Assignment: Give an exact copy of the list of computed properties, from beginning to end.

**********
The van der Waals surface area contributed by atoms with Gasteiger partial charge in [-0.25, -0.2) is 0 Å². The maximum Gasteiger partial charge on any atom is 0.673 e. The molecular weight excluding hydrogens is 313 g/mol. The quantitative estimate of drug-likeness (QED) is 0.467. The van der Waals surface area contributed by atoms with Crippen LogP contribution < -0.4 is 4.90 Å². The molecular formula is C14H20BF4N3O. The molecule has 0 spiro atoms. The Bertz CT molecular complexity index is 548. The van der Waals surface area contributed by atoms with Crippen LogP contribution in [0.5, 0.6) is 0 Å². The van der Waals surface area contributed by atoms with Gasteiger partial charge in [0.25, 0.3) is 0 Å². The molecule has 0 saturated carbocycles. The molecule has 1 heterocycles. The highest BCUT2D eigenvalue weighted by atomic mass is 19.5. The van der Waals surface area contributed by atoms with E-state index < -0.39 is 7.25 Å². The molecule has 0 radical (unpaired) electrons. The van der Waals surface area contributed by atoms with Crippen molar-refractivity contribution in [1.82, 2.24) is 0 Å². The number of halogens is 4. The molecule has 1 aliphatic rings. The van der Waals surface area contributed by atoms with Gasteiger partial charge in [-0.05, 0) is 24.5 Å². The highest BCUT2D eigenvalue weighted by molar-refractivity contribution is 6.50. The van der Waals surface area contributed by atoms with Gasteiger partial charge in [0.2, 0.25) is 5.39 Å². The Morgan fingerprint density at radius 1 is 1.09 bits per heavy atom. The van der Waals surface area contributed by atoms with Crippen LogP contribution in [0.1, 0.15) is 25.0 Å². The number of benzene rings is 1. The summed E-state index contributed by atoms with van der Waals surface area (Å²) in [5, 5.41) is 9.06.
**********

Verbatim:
The van der Waals surface area contributed by atoms with Gasteiger partial charge in [-0.25, -0.2) is 0 Å². The maximum Gasteiger partial charge on any atom is 0.673 e. The molecular weight excluding hydrogens is 313 g/mol. The quantitative estimate of drug-likeness (QED) is 0.467. The van der Waals surface area contributed by atoms with Crippen LogP contribution < -0.4 is 4.90 Å². The molecular formula is C14H20BF4N3O. The molecule has 0 spiro atoms. The Bertz CT molecular complexity index is 548. The van der Waals surface area contributed by atoms with Crippen LogP contribution in [0.5, 0.6) is 0 Å². The van der Waals surface area contributed by atoms with Gasteiger partial charge in [0.25, 0.3) is 0 Å². The molecule has 0 saturated carbocycles. The molecule has 1 heterocycles. The highest BCUT2D eigenvalue weighted by atomic mass is 19.5. The van der Waals surface area contributed by atoms with E-state index < -0.39 is 7.25 Å². The molecule has 0 radical (unpaired) electrons. The van der Waals surface area contributed by atoms with Crippen molar-refractivity contribution in [1.82, 2.24) is 0 Å². The number of halogens is 4. The molecule has 1 aliphatic rings. The van der Waals surface area contributed by atoms with Gasteiger partial charge in [-0.05, 0) is 24.5 Å². The highest BCUT2D eigenvalue weighted by molar-refractivity contribution is 6.50. The van der Waals surface area contributed by atoms with Gasteiger partial charge in [0.2, 0.25) is 5.39 Å². The Morgan fingerprint density at radius 1 is 1.09 bits per heavy atom. The van der Waals surface area contributed by atoms with Crippen LogP contribution in [0.1, 0.15) is 25.0 Å². The number of benzene rings is 1. The summed E-state index contributed by atoms with van der Waals surface area (Å²) in [5, 5.41) is 9.06.